In this month’s release, we gained 6 new contributors to the dbatools master repository for a grand total of of 26! This was likely the result of moving the repository to the new organization on GitHub called the SQL Server Community Collaborative, which makes it easier to participate in the dbatools project.
We fixed 15 bugs and added 9 new commands including one that migrates SQL Server Integration Services!
This command migrates Folders, SSIS projects, and environments from one SQL Server to another.
By default, all folders, projects, and environments are copied. The Project parameter can be specified to copy only one project, if desired.
The parameters get more granular from the Folder level i.e. specifying folder will only deploy projects/environments from within that folder.
We’re working towards this command being a wrapper for other new commands including Copy-SqlSsisFolder, Copy-SqlSsisProject and Copy-SqlSsisEnvironment.
This command searches all directories associated with SQL database files for database files that are not currently in use by the SQL Server instance.
By default, it looks for orphaned .mdf, .ldf and .ndf files in the root\data directory, the default data path, the default log path, the system paths and any directory in use by any attached directory.
By default outputs a small set of information around the Availability Group found on the server.
This command retrieves and compares the date/time for the last known good DBCC CHECKDB, as well as the creation date/time for the database.
This command displays processes associated with a spid, login, host, program or database.
This function returns agent jobs that active on the SQL Server intance when calling the command. The information is gathered the SMO JobServer.jobs and be returned either in detailed or standard format.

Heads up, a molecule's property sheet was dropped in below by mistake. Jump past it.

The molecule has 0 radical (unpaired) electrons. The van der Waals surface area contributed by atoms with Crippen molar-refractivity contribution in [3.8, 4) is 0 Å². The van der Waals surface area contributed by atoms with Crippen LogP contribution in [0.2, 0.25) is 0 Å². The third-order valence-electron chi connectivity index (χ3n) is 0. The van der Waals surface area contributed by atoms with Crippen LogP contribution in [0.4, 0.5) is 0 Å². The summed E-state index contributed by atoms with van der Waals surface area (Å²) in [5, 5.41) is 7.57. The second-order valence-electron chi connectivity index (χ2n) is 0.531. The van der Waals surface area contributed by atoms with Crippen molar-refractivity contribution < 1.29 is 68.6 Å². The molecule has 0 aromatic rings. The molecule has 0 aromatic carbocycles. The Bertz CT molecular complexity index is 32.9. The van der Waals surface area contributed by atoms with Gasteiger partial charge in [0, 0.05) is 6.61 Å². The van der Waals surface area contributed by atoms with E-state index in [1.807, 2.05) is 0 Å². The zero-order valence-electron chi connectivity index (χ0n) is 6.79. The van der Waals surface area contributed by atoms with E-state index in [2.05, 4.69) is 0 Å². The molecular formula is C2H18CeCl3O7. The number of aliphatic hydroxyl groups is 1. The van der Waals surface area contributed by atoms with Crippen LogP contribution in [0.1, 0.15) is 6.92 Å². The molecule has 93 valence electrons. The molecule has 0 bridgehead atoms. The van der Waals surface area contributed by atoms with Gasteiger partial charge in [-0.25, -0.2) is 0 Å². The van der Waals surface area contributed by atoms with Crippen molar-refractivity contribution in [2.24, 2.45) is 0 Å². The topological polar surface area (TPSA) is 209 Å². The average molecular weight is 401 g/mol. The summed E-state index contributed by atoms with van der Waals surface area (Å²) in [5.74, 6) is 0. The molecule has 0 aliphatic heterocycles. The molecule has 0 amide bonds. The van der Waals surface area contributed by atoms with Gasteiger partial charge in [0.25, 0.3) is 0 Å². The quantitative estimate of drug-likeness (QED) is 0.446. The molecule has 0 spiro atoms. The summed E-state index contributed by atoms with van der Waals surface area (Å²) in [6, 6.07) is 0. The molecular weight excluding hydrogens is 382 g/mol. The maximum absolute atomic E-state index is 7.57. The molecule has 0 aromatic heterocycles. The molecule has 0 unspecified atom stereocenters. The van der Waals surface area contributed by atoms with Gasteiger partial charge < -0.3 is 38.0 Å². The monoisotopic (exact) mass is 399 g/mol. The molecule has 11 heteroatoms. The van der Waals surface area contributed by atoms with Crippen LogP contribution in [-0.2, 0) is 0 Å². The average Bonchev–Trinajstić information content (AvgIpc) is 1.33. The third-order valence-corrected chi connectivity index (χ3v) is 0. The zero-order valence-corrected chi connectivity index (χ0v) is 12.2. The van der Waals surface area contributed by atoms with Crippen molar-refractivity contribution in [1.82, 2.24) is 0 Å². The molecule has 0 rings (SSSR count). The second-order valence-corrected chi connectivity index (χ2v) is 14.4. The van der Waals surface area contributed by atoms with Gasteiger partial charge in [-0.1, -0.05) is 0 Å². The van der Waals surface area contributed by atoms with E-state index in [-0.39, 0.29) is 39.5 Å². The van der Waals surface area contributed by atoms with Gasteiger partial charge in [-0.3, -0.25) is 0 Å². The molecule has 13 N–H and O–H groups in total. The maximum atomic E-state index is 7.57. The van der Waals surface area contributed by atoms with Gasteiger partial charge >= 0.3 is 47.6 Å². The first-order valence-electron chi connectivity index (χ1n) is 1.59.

This command will help you set MaxDop configuration according to Microsoft recommendations.
When you switch a database into FULL recovery model, it will behave like a SIMPLE recovery model until a full backup is taken in order to begin a log backup chain. This command, inspired by Paul Randal’s post, will let you easily see if a database is in the ‘pseudo-Simple’ recovery model.
These are just general recommendations for SQL Server and are a good starting point for setting the “max degree of parallelism” option.
Some commands almost made it to this release, but didn’t.
Renames not just the database but the underlying files.
Gets the minimum, maximum and average throughput in Mb/sec for all or one database on a server for all time or filter by month, day or year.
This is already a pull request in the development repository! Just a bit more development is needed.
T-SQL based maintenance plans can’t safely access Windows file system to determine if a file has been properly archived. PowerShell makes it easy. This command will make it easier to clean up old, archived (and unarchived) backups.
Want to see more or work on a command yourself? We have approved command ideas on the dbatools Trello board. This board shows you what we’re working on and what we’re talking about. We’d love if you’d join us.
Some of these commands are in their infancy. Want to help make them better? Come join the coding party! We’re all hanging out on the SQL Server Community Slack in the #dbatools channel.